Investigators plan to partner with testing facilities at the University to distribute the device to students.
A recent paper published in the journal Nature Protocols describes a test to detect the coronavirus disease 2019 (COVID-19) that employs a smartphone microscope to analyze samples of saliva. The test is extremely rapid, with the ability to deliver results in a very short amount of time. The technology was developed by investigators from the University of Arizona.
The test technology was developed originally to detect the norovirus , where users introduce antibodies with fluorescent beads to a potentially contaminated water sample. The antibodies will attach to pathogen particles if there are sufficient numbers of the particles present. This is shown as clumps of fluorescent beads under a microscope, and the entire process only takes around 10 minutes.
The investigators behind the new study improve upon the original test, adding a 3D-printed housing for the microscope and microfluidic chip. Additionally, the paper discusses adaptive thresholding, where a fixed value is set for what levels of pathogen detected represent a danger using artificial intelligence,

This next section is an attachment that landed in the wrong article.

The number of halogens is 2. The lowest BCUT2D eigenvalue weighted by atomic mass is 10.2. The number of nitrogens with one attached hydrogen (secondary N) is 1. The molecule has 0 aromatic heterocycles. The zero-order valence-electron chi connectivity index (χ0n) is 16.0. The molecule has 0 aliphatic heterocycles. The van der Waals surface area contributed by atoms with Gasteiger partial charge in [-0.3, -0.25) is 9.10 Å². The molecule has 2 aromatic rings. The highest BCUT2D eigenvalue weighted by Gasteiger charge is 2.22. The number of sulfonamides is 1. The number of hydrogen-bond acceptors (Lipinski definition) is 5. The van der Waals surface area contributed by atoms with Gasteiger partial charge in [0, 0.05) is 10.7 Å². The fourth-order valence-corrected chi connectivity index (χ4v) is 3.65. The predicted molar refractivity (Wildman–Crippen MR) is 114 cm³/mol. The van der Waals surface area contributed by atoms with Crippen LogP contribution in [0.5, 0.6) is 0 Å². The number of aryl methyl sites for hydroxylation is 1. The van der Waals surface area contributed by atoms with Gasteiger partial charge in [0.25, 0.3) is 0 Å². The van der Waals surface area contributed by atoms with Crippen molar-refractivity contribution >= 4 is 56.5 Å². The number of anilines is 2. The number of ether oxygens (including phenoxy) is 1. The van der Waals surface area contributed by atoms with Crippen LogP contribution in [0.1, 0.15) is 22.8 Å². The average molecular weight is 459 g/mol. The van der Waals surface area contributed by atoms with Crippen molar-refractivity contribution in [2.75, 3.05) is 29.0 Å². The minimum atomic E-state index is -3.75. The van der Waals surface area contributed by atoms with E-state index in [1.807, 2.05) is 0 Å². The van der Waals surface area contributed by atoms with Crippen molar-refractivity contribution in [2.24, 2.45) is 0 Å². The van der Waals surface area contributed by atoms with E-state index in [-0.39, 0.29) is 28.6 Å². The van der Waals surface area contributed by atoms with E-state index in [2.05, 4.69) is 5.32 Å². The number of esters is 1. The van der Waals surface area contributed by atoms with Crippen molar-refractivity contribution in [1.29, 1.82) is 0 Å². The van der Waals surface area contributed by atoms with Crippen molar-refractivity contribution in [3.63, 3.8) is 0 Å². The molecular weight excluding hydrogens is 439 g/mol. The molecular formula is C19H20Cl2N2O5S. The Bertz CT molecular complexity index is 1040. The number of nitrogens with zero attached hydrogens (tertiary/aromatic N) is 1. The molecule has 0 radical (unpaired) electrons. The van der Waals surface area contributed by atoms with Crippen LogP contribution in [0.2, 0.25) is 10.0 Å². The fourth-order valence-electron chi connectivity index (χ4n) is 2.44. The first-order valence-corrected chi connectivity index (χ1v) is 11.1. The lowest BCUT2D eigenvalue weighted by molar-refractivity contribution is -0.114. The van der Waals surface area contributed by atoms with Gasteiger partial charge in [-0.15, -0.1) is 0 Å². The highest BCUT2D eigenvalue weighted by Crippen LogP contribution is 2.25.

"I have a couple of friends who had COVID-19 that were super frustrated, because their PCR results were taking six or seven days, or they were getting false negatives from rapid antigen tests. But when they got the final PCR tests, they found out they had been sick, like they'd suspected," Katie Sosnowski, a biomedical engineering doctoral student who works in the lab that created the test said. "It's really cool to be working on a detection platform that can get fast results that are also accurate."
The team plans to use the existing technology outlines in the paper and combine it with existing nasal swab antigen tests and nasal swab polymerase chain reaction (PCR) tests, to improve upon both the speed as well as the accuracy. They also aim to use the test conjunction with a saline-gargle test that was created by Michael Worobey, the associate director of the University of Arizona BIO5 Institute.
"Adapting a method designed to detect the norovirus - another highly contagious pathogen - is an outstanding example of our researchers pivoting in the face of the pandemic," Robert C. Robbins, the President of the University said. "This promising technology could allow us to provide fast, accurate, affordable tests to the campus community frequently and easily. We hope to make it a regular part of our 'Test, Trace, Treat' strategy, and that it will have a broader impact in mitigating the spread of the disease."